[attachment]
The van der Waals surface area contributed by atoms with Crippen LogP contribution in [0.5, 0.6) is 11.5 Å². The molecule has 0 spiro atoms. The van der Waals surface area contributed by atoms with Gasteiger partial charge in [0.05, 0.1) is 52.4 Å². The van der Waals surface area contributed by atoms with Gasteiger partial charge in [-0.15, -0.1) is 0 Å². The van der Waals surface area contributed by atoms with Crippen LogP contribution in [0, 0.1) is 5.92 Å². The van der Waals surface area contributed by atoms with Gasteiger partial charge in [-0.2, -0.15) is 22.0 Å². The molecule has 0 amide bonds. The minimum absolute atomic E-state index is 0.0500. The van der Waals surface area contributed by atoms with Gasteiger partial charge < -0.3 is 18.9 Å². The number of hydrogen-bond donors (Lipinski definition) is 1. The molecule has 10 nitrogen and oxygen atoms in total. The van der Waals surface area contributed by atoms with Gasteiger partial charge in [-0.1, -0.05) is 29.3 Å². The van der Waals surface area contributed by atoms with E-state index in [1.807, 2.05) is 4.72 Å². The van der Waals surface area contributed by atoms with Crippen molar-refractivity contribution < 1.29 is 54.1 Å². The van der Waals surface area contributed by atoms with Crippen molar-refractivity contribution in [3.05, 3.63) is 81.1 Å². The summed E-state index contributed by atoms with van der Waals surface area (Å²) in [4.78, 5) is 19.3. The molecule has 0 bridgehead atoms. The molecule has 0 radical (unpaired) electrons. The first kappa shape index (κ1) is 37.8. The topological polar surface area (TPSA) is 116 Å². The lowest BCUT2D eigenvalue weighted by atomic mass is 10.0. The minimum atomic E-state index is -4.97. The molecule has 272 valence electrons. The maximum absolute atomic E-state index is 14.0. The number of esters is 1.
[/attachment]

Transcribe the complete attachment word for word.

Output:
The van der Waals surface area contributed by atoms with Crippen LogP contribution in [0.5, 0.6) is 11.5 Å². The molecule has 0 spiro atoms. The van der Waals surface area contributed by atoms with Gasteiger partial charge in [0.05, 0.1) is 52.4 Å². The van der Waals surface area contributed by atoms with Gasteiger partial charge in [-0.15, -0.1) is 0 Å². The van der Waals surface area contributed by atoms with Crippen LogP contribution in [0, 0.1) is 5.92 Å². The van der Waals surface area contributed by atoms with Gasteiger partial charge in [-0.2, -0.15) is 22.0 Å². The molecule has 0 amide bonds. The minimum absolute atomic E-state index is 0.0500. The van der Waals surface area contributed by atoms with Gasteiger partial charge < -0.3 is 18.9 Å². The number of hydrogen-bond donors (Lipinski definition) is 1. The molecule has 10 nitrogen and oxygen atoms in total. The van der Waals surface area contributed by atoms with Gasteiger partial charge in [-0.1, -0.05) is 29.3 Å². The van der Waals surface area contributed by atoms with E-state index in [1.807, 2.05) is 4.72 Å². The van der Waals surface area contributed by atoms with Crippen molar-refractivity contribution < 1.29 is 54.1 Å². The van der Waals surface area contributed by atoms with Crippen molar-refractivity contribution in [3.05, 3.63) is 81.1 Å². The summed E-state index contributed by atoms with van der Waals surface area (Å²) in [4.78, 5) is 19.3. The molecule has 0 bridgehead atoms. The molecule has 0 radical (unpaired) electrons. The first kappa shape index (κ1) is 37.8. The topological polar surface area (TPSA) is 116 Å². The lowest BCUT2D eigenvalue weighted by atomic mass is 10.0. The minimum atomic E-state index is -4.97. The molecule has 272 valence electrons. The maximum absolute atomic E-state index is 14.0. The number of esters is 1.